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MPs call for banking ring-fence to be 'electrified'
by William Robins on Dec 21, 2012 at 08:00
MPs have called for ‘electrification’ of ring fences that will split up banks under new laws, to prevent future abuses.
The government-commissioned Parliamentary Commission on Banking Standards, led by MP Andrew Tyrie (pictured), has published its first report containing its review of the draft Financial Services (Banking Reform) Bill.
The bill will enact proposals from the Independent Commission on Banking, central to which was ring-fencing of banks' investment activities from personal and business lending.
This proposal has been enacted by government so that by 2019 banks will operate a dual structure.
However, in its review of the proposals the commission warned banks would find a way around the ring-fence unless incentivised not to.
Tyrie said: ‘For the ring-fence to succeed, banks need to be discouraged from gaming the rules. All history tells us they will do this unless incentivised not to. That’s why we recommend electrification. The legislation needs to set out a reserve power for separation; the regulator needs to know he can use it.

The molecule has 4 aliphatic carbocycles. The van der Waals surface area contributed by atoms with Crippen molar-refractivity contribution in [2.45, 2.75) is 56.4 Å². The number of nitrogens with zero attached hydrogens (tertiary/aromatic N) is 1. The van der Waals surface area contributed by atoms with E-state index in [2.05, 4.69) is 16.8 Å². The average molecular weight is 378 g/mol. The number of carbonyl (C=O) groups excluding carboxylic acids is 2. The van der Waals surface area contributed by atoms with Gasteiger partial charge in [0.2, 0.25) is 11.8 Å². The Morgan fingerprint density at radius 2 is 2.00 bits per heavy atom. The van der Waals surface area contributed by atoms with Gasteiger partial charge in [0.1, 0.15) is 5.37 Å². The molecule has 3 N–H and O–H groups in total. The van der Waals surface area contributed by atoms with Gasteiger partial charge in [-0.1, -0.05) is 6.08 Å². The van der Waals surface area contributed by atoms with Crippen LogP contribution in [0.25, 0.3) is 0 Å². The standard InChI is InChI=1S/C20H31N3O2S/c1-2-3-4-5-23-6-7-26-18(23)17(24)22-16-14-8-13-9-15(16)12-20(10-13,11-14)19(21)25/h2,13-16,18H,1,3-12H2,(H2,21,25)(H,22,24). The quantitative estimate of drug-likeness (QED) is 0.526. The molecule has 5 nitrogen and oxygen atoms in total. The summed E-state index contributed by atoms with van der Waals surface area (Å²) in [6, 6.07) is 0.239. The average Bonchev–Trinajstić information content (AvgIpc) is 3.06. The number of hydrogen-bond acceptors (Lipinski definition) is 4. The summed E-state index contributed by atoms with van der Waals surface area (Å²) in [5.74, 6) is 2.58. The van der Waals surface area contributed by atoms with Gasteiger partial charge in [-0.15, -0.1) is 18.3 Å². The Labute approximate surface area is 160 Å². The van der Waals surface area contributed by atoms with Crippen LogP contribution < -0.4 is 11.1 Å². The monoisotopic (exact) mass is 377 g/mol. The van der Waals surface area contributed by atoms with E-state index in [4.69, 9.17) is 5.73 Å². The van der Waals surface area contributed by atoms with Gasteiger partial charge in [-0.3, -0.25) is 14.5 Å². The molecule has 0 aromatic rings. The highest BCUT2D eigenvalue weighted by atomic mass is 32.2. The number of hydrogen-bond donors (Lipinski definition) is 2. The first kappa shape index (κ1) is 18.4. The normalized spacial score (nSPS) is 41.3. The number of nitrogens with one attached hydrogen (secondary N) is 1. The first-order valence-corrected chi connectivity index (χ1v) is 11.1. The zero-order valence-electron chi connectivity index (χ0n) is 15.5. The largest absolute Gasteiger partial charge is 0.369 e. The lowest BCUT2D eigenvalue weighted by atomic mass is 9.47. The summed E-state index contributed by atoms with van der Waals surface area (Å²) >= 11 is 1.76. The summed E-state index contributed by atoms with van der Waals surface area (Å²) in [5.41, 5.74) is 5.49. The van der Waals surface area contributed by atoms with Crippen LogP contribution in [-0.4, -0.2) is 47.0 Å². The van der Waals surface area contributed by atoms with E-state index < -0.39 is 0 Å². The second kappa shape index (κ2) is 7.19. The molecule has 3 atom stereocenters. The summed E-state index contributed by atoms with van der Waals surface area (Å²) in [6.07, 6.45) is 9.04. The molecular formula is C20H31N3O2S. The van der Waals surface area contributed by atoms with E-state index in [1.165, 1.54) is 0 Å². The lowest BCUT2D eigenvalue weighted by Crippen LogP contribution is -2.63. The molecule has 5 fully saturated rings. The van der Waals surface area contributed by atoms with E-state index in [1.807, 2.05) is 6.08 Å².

‘Furthermore, we need periodic reviews of the sector to reassure us that the ring-fence as a whole is working. Tougher measures may yet be required.’
Among the commission’s recommendations were:
- no actual or perceived government guarantee of ring-fenced banks;
- powers to incentivise banks to comply with both the letter and spirit of ring-fence rules;
- reserve powers to implement full separation to be included in forthcoming legislation;
- enhanced parliamentary scrutiny of proposed use of delegated powers which could see ring fences shift over time;
- handing the regulator the duty of ensuring operational independence for the ring-fenced bank in respect of governance, risk management, treasury management, human resourcing, capital and liquidity;
- controls over selling derivatives ‘within the ring-fence’.
The commission is to take evidence on whether the UK could implement a version of the US Volcker rule which prevents deposit taking banks from engaging in proprietary trading, acquiring an interest in a hedge fund or private equity fund or sponsoring such funds.
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